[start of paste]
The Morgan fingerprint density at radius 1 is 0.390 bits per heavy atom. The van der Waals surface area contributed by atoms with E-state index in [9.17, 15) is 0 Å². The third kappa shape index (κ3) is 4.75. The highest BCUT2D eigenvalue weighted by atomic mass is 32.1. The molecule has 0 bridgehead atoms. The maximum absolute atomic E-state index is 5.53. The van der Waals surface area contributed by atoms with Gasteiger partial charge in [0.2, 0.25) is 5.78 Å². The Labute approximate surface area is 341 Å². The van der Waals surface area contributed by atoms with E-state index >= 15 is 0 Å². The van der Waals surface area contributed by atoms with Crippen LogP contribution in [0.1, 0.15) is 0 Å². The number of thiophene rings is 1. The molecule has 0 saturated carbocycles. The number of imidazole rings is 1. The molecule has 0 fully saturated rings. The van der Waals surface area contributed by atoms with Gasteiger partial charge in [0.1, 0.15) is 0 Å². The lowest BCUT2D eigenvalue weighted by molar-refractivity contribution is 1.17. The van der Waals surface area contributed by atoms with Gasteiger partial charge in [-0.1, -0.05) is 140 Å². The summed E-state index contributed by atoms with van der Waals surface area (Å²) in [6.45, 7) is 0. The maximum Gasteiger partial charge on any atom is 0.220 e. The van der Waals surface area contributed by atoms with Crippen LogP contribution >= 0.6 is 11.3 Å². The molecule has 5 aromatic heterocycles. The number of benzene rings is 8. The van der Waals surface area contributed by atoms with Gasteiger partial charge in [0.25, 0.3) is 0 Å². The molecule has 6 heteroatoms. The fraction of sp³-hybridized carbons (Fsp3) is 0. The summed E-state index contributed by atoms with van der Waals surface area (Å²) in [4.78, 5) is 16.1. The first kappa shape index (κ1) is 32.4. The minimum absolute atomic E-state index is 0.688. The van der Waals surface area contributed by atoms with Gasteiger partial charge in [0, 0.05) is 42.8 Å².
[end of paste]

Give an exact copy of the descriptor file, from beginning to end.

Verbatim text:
The Morgan fingerprint density at radius 1 is 0.390 bits per heavy atom. The van der Waals surface area contributed by atoms with E-state index in [9.17, 15) is 0 Å². The third kappa shape index (κ3) is 4.75. The highest BCUT2D eigenvalue weighted by atomic mass is 32.1. The molecule has 0 bridgehead atoms. The maximum absolute atomic E-state index is 5.53. The van der Waals surface area contributed by atoms with Gasteiger partial charge in [0.2, 0.25) is 5.78 Å². The Labute approximate surface area is 341 Å². The van der Waals surface area contributed by atoms with E-state index >= 15 is 0 Å². The van der Waals surface area contributed by atoms with Crippen LogP contribution in [0.1, 0.15) is 0 Å². The number of thiophene rings is 1. The molecule has 0 saturated carbocycles. The number of imidazole rings is 1. The molecule has 0 fully saturated rings. The van der Waals surface area contributed by atoms with Gasteiger partial charge in [0.1, 0.15) is 0 Å². The lowest BCUT2D eigenvalue weighted by molar-refractivity contribution is 1.17. The van der Waals surface area contributed by atoms with Gasteiger partial charge in [-0.1, -0.05) is 140 Å². The summed E-state index contributed by atoms with van der Waals surface area (Å²) in [6.45, 7) is 0. The maximum Gasteiger partial charge on any atom is 0.220 e. The van der Waals surface area contributed by atoms with Crippen LogP contribution >= 0.6 is 11.3 Å². The molecule has 5 aromatic heterocycles. The number of benzene rings is 8. The van der Waals surface area contributed by atoms with Gasteiger partial charge in [0.25, 0.3) is 0 Å². The molecule has 6 heteroatoms. The fraction of sp³-hybridized carbons (Fsp3) is 0. The summed E-state index contributed by atoms with van der Waals surface area (Å²) in [4.78, 5) is 16.1. The first kappa shape index (κ1) is 32.4. The minimum absolute atomic E-state index is 0.688. The van der Waals surface area contributed by atoms with Gasteiger partial charge in [0, 0.05) is 42.8 Å².